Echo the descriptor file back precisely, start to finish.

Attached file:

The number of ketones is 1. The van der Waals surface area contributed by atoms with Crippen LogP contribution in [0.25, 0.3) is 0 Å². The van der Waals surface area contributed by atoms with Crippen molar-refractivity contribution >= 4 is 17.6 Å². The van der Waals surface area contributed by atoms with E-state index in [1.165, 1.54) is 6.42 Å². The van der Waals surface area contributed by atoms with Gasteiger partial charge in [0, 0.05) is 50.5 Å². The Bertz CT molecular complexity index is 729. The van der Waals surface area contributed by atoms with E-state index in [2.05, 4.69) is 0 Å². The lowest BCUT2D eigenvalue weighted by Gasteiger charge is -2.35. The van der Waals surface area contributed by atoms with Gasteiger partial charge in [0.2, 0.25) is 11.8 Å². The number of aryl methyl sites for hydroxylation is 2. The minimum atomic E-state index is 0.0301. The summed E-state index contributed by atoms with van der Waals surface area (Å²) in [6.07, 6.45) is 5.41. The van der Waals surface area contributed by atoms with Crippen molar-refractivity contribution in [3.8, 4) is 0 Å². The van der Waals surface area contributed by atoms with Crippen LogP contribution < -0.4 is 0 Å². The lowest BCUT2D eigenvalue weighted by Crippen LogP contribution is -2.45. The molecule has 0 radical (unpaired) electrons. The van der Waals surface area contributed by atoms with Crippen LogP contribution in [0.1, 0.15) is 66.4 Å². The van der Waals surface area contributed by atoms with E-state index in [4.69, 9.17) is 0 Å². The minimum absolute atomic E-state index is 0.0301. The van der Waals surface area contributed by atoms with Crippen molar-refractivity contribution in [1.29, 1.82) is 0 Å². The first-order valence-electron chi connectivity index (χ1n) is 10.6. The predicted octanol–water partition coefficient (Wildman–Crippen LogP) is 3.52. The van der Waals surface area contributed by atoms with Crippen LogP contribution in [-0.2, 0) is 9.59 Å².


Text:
The number of ketones is 1. The van der Waals surface area contributed by atoms with Crippen LogP contribution in [0.25, 0.3) is 0 Å². The van der Waals surface area contributed by atoms with Crippen molar-refractivity contribution >= 4 is 17.6 Å². The van der Waals surface area contributed by atoms with E-state index in [1.165, 1.54) is 6.42 Å². The van der Waals surface area contributed by atoms with Gasteiger partial charge in [0, 0.05) is 50.5 Å². The Bertz CT molecular complexity index is 729. The van der Waals surface area contributed by atoms with E-state index in [2.05, 4.69) is 0 Å². The lowest BCUT2D eigenvalue weighted by Gasteiger charge is -2.35. The van der Waals surface area contributed by atoms with Gasteiger partial charge in [0.2, 0.25) is 11.8 Å². The number of aryl methyl sites for hydroxylation is 2. The minimum atomic E-state index is 0.0301. The summed E-state index contributed by atoms with van der Waals surface area (Å²) in [6.07, 6.45) is 5.41. The van der Waals surface area contributed by atoms with Crippen molar-refractivity contribution in [3.8, 4) is 0 Å². The van der Waals surface area contributed by atoms with Crippen LogP contribution < -0.4 is 0 Å². The lowest BCUT2D eigenvalue weighted by Crippen LogP contribution is -2.45. The molecule has 0 radical (unpaired) electrons. The van der Waals surface area contributed by atoms with Crippen LogP contribution in [0.1, 0.15) is 66.4 Å². The van der Waals surface area contributed by atoms with E-state index in [4.69, 9.17) is 0 Å². The minimum absolute atomic E-state index is 0.0301. The van der Waals surface area contributed by atoms with Crippen molar-refractivity contribution in [1.29, 1.82) is 0 Å². The first-order valence-electron chi connectivity index (χ1n) is 10.6. The predicted octanol–water partition coefficient (Wildman–Crippen LogP) is 3.52. The van der Waals surface area contributed by atoms with Crippen LogP contribution in [-0.2, 0) is 9.59 Å².